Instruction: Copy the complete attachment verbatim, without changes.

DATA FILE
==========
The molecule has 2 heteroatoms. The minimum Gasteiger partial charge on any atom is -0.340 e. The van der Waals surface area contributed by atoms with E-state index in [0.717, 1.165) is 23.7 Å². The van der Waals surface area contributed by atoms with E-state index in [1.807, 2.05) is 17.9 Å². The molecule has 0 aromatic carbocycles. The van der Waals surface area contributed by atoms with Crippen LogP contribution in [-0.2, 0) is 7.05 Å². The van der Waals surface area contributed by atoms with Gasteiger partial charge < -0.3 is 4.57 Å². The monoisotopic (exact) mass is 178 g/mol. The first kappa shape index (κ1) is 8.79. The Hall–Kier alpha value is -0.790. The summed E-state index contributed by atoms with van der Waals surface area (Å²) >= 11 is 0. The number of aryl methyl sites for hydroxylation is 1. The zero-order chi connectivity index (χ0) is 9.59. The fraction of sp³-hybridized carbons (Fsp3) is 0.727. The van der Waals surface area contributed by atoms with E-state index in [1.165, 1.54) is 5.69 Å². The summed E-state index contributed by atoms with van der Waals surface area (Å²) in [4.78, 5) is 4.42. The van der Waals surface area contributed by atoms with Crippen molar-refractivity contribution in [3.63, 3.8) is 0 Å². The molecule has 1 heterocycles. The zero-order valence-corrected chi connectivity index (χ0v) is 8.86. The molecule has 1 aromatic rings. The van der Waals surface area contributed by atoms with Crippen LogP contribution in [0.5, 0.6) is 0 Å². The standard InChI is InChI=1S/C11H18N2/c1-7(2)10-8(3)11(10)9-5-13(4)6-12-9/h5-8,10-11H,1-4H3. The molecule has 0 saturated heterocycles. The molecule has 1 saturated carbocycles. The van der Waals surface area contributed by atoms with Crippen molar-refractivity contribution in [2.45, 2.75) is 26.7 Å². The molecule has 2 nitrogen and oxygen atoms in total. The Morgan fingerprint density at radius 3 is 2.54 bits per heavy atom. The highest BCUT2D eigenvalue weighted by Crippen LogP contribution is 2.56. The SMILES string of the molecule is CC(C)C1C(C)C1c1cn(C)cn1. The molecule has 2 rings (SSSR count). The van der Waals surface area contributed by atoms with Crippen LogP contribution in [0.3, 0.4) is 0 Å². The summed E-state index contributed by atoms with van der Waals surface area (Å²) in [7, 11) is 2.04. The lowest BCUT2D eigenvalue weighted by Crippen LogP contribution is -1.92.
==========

The molecule has 2 heteroatoms. The minimum Gasteiger partial charge on any atom is -0.340 e. The van der Waals surface area contributed by atoms with E-state index in [0.717, 1.165) is 23.7 Å². The van der Waals surface area contributed by atoms with E-state index in [1.807, 2.05) is 17.9 Å². The molecule has 0 aromatic carbocycles. The van der Waals surface area contributed by atoms with Crippen LogP contribution in [-0.2, 0) is 7.05 Å². The van der Waals surface area contributed by atoms with Gasteiger partial charge < -0.3 is 4.57 Å². The monoisotopic (exact) mass is 178 g/mol. The first kappa shape index (κ1) is 8.79. The Hall–Kier alpha value is -0.790. The summed E-state index contributed by atoms with van der Waals surface area (Å²) >= 11 is 0. The number of aryl methyl sites for hydroxylation is 1. The zero-order chi connectivity index (χ0) is 9.59. The fraction of sp³-hybridized carbons (Fsp3) is 0.727. The van der Waals surface area contributed by atoms with E-state index in [1.165, 1.54) is 5.69 Å². The summed E-state index contributed by atoms with van der Waals surface area (Å²) in [4.78, 5) is 4.42. The van der Waals surface area contributed by atoms with Crippen molar-refractivity contribution in [3.63, 3.8) is 0 Å². The molecule has 1 heterocycles. The zero-order valence-corrected chi connectivity index (χ0v) is 8.86. The molecule has 1 aromatic rings. The van der Waals surface area contributed by atoms with Crippen LogP contribution in [0.5, 0.6) is 0 Å². The standard InChI is InChI=1S/C11H18N2/c1-7(2)10-8(3)11(10)9-5-13(4)6-12-9/h5-8,10-11H,1-4H3. The molecule has 0 saturated heterocycles. The molecule has 1 saturated carbocycles. The van der Waals surface area contributed by atoms with Crippen molar-refractivity contribution in [2.45, 2.75) is 26.7 Å². The molecule has 2 nitrogen and oxygen atoms in total. The Morgan fingerprint density at radius 3 is 2.54 bits per heavy atom. The highest BCUT2D eigenvalue weighted by Crippen LogP contribution is 2.56. The SMILES string of the molecule is CC(C)C1C(C)C1c1cn(C)cn1. The molecule has 2 rings (SSSR count). The van der Waals surface area contributed by atoms with Crippen LogP contribution in [0.3, 0.4) is 0 Å². The summed E-state index contributed by atoms with van der Waals surface area (Å²) in [7, 11) is 2.04. The lowest BCUT2D eigenvalue weighted by Crippen LogP contribution is -1.92.